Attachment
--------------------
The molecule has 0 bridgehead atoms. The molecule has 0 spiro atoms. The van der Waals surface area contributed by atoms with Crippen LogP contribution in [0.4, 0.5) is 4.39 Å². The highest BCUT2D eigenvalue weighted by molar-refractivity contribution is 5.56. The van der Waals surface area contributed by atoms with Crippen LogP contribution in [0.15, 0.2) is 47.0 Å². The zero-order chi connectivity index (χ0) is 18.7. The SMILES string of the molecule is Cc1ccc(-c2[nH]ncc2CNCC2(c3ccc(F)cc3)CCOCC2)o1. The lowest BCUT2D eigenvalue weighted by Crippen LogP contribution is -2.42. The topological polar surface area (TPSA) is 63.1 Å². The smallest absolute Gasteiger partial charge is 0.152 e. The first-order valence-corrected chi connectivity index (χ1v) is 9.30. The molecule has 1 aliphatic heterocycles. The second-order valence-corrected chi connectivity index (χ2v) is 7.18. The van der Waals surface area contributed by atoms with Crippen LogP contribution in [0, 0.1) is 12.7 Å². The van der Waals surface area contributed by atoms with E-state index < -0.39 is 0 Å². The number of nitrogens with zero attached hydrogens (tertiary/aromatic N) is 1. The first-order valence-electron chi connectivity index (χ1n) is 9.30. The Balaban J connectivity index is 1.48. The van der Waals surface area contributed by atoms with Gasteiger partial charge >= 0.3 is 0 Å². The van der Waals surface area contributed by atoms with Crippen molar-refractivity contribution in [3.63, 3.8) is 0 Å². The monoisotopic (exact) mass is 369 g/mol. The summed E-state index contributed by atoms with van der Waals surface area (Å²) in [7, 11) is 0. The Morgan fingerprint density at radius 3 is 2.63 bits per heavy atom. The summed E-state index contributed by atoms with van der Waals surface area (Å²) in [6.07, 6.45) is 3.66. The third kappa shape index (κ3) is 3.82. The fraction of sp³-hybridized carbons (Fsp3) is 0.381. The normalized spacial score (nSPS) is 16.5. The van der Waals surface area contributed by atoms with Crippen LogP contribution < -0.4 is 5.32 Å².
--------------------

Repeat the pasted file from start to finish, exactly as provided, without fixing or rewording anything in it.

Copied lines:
The molecule has 0 bridgehead atoms. The molecule has 0 spiro atoms. The van der Waals surface area contributed by atoms with Crippen LogP contribution in [0.4, 0.5) is 4.39 Å². The highest BCUT2D eigenvalue weighted by molar-refractivity contribution is 5.56. The van der Waals surface area contributed by atoms with Crippen LogP contribution in [0.15, 0.2) is 47.0 Å². The zero-order chi connectivity index (χ0) is 18.7. The SMILES string of the molecule is Cc1ccc(-c2[nH]ncc2CNCC2(c3ccc(F)cc3)CCOCC2)o1. The lowest BCUT2D eigenvalue weighted by Crippen LogP contribution is -2.42. The topological polar surface area (TPSA) is 63.1 Å². The smallest absolute Gasteiger partial charge is 0.152 e. The first-order valence-corrected chi connectivity index (χ1v) is 9.30. The molecule has 1 aliphatic heterocycles. The second-order valence-corrected chi connectivity index (χ2v) is 7.18. The van der Waals surface area contributed by atoms with Crippen LogP contribution in [0, 0.1) is 12.7 Å². The van der Waals surface area contributed by atoms with E-state index < -0.39 is 0 Å². The number of nitrogens with zero attached hydrogens (tertiary/aromatic N) is 1. The first-order valence-electron chi connectivity index (χ1n) is 9.30. The Balaban J connectivity index is 1.48. The van der Waals surface area contributed by atoms with Gasteiger partial charge >= 0.3 is 0 Å². The van der Waals surface area contributed by atoms with Crippen molar-refractivity contribution in [3.63, 3.8) is 0 Å². The monoisotopic (exact) mass is 369 g/mol. The summed E-state index contributed by atoms with van der Waals surface area (Å²) in [7, 11) is 0. The Morgan fingerprint density at radius 3 is 2.63 bits per heavy atom. The summed E-state index contributed by atoms with van der Waals surface area (Å²) in [6.07, 6.45) is 3.66. The third kappa shape index (κ3) is 3.82. The fraction of sp³-hybridized carbons (Fsp3) is 0.381. The normalized spacial score (nSPS) is 16.5. The van der Waals surface area contributed by atoms with Crippen LogP contribution < -0.4 is 5.32 Å².